Mondo.NYC panel. (Image courtesy Mondo.NYC.)

Storme Whitby-Grubb credits her long history in the music industry for her success in the virtual reality space. The British-born Whitby-Grubb, who now calls Los Angeles home, spent 15 years as an artist manager and live tour producer until she quit managing two years ago and forged a new career on the creative side of the business. “I was just burned out from the industry, didn’t want to do it any more,” she says. “And I ended up getting into videos and then concepting videos for big directors – you know, big-budget videos.”

We’re sitting in a pair of overstuffed chairs in a hallway at New York University’s Kimmel Center, where the Mondo.NYC music and tech conference and music festival is taking place. Mondo.NYC, which wrapped up on October 8, offered panels addressing a range of issues confronting the music industry in the digital age, and Whitby-Grubb has just participated in a panel discussion called “It’s Time To Pay Attention to VR” in which she and five other leaders in VR music content discussed the creative potential and challenges of VR.

Storme Whitby-Grubb

Whitby-Grubb is the founder and creative director of Imagu, a multiplatform studio she calls “basically a fancy way of describing my brain and my ideas.” The studio’s website describes it somewhat more prosaically as “specializing in ideation and visual storytelling in the video, commercial, virtual and augmented reality spaces.” Whitby-Grubb’s role is similarly broad-based. “Sometimes I’ll get asked to concept videos,” she says. “Sometimes I’ll be asked to direct videos, sometimes I’ll be asked to concept virtual reality. “

Initially, she says, she wasn’t familiar with VR at all, but contacts on the Los Angeles music scene came to her, asking her to concept projects for big-name artists. “I was like, “VR? What? What? I don’t understand,” she recalls. “That was about a year and a half ago, and, you know, the potential and the possibilities just really appealed to me because I have a very vivid imagination.”

She says she went out, bought a “really crap $30 headset on Amazon and watched a bunch of terrible stuff and I was like, ‘Oh, this isn’t what I imagined at all.’” But she applied her creative sensibilities to this new immersive technology. She “started concepting things just spherically instead of flatly, as it were, and it kind of went from there.”

Whitby-Grubb may be in the VR world, but she’s not of it. “I’m kind of like this weird rogue that comes from the music side that just loves visual content in any form. Any form,” she says. She sees a disconnect in the way the tech and music communities relate to one another, and she feels her value lies in her ability to see the technology’s creative possibilities and to translate them in ways artists and record labels can understand.

“I’ve had a very esteemed manager friend of mine say to me, ‘I’d never let a tech company loose in a room with one of my bands without me [meaning the manager] there,’“ she says. “Because that’s a business transaction. But when you come from, like, a video director world or, you know, the artist, the creative, the music industry world, it’s very different. They’re happy to leave people in a room together and just, like, blast out creative ideas.”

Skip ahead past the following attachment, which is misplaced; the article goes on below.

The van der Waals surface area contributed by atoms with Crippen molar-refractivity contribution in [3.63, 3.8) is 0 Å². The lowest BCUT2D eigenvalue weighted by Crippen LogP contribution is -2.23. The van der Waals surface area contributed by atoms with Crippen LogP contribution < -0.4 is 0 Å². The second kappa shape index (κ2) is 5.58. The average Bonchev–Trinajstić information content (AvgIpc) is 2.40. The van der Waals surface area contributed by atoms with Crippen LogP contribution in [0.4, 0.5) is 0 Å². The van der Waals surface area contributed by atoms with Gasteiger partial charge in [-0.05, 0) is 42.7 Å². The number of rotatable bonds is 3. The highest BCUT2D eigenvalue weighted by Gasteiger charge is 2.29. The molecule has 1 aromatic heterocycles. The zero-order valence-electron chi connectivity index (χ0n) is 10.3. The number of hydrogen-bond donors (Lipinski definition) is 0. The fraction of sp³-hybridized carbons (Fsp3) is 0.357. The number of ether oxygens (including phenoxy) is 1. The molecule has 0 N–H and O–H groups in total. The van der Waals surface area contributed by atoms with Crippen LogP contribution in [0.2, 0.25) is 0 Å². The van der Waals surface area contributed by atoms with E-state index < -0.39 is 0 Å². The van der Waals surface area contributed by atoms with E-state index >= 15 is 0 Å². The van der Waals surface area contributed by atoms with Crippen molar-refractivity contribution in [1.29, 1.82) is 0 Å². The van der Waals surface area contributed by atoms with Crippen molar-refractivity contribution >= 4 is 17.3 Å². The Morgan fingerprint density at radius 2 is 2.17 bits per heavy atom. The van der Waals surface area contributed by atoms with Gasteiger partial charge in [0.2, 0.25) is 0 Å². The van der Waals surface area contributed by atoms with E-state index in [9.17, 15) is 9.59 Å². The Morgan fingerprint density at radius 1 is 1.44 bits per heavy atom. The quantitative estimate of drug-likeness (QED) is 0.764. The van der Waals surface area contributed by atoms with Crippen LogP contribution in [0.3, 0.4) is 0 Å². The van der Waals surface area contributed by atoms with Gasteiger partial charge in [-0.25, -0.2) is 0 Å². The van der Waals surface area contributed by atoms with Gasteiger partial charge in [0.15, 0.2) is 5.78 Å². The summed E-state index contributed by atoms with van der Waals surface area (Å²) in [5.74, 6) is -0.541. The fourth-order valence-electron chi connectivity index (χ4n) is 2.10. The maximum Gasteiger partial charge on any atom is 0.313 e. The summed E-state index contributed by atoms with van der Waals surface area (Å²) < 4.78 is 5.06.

Central to those ideas is an approach she calls “thinking outside the headset” – finding ways to maximize the value of content that would appeal to budget-conscious labels. Whitby-Grubb understands how to utilize both virtual and non-virtual content in creative ways in order to ensure that a label’s outlay has a good return on investment.

“If you have an artist that has a crazy dedicated fan base that will do anything for their artist, do the headset content,” she says. “That’s great. But then lead that visual into something that could be offline, i.e., a ticketed event with, you know, a dome activation where people can go, because that’s real estate. That’s something a brand might want to get involved in, that’s something that could be ticketed, that could be sold. That’s something that merchandise could be purchased…You could bring a b-roll crew and shoot the event, so then you could social additional content. And then there’s a talking piece, and then there’s a press look. And that’s when I think things start to look a lot more attractive to a record company, as opposed to, ‘We have to spend money on a piece of content and we have no idea how many people are going to watch it.’”

As a child in England, Whitby-Grubb was a rabid music fan who frequented online chat rooms where she’d talk to people in America about music. Like any music fan, she couldn’t wait to get the new releases from favorite artists. “When Radiohead would put a new single out, I would get the first train into central London and wait outside Virgin Megastore so I could buy CD1 and CD2 of “Paranoid Android,” she recalls. She’d chat with fellow music fans in line alongside her — a shared community based on mutual love for music.

She believes virtual and augmented reality offer the same kind of shared experience, albeit in a higher-tech form. “AR allows people to come – physically come together in a physical location but still be cool, still be tech, still be forward-thinking, still be exciting, still be new, still got that ownership for young people where, you know, the rest of us are like, “What?” she says. “And that’s exciting. So it’ll be interesting to see how that’s going to play out with consuming music, because I’m excited to see that space grow.”